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It is common practice at the hospital to allow doctors to carry patient data around with them on USB sticks, and, the theft has come to light after a doctor at the hospital wrote to the British Medical Journal about the theft.
He said, "Current working hours for junior staff mean that effective patient handovers are critical.
Handwritten sheets have been superseded by electronic storage of patient data available to the clinical team.
"USB sticks have greater security risks than other media due to their size, storage capacity, and convenience. Trust policy states that confidential data should be stored on 128-bit encrypted USB sticks with "if found" labels on them, and be used solely on the trust's computers."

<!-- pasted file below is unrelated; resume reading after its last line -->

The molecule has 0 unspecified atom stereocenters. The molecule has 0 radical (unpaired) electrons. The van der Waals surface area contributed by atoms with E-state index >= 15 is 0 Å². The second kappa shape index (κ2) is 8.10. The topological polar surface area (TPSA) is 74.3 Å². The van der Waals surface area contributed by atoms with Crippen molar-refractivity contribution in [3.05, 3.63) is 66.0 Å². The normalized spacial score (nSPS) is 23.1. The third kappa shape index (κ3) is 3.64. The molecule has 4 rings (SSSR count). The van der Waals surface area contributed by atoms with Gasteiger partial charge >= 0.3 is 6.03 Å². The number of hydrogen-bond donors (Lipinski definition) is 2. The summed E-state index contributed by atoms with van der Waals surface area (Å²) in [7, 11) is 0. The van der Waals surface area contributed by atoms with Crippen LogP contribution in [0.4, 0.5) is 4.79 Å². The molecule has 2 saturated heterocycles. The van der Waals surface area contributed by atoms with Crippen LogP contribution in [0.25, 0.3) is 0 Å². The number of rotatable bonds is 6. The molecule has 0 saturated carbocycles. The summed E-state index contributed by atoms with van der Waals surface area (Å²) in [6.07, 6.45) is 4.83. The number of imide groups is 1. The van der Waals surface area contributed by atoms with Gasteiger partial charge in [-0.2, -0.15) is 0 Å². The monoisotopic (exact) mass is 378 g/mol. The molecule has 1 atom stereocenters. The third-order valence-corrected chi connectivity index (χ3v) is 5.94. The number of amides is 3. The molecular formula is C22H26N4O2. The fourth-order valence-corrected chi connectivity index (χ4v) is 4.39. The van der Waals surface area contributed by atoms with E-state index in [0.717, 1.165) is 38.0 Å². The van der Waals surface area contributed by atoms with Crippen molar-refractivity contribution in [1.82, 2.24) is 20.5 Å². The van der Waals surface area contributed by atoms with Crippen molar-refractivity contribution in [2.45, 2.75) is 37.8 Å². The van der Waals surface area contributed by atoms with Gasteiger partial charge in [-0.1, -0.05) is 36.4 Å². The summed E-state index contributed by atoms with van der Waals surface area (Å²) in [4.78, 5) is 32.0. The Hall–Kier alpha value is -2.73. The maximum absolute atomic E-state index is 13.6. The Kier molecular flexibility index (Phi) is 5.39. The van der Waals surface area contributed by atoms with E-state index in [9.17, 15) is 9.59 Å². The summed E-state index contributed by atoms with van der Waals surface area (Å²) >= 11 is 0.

He said, "Recently, confidential patient data held on an unprotected USB stick were stolen. The trust had to inform the patient and face liability for distress or damage caused, along with public condemnation."
Calum Macleod, European director for data protection firm Cyber-Ark, said, "Enforcing a policy of encrypting patient data stored on USB sticks is almost impossible, so it is hardly surprising that there should be a security scare over the theft of a stick from a junior doctor."
Macleod said the hospitals trust should instead consider only storing the data centrally on a secure server and then have the medical staff access that encrypted information across a computer network.
Though this would mean less data access mobility, it would fully protect patient privacy and protect the Trust from legal action, he said.
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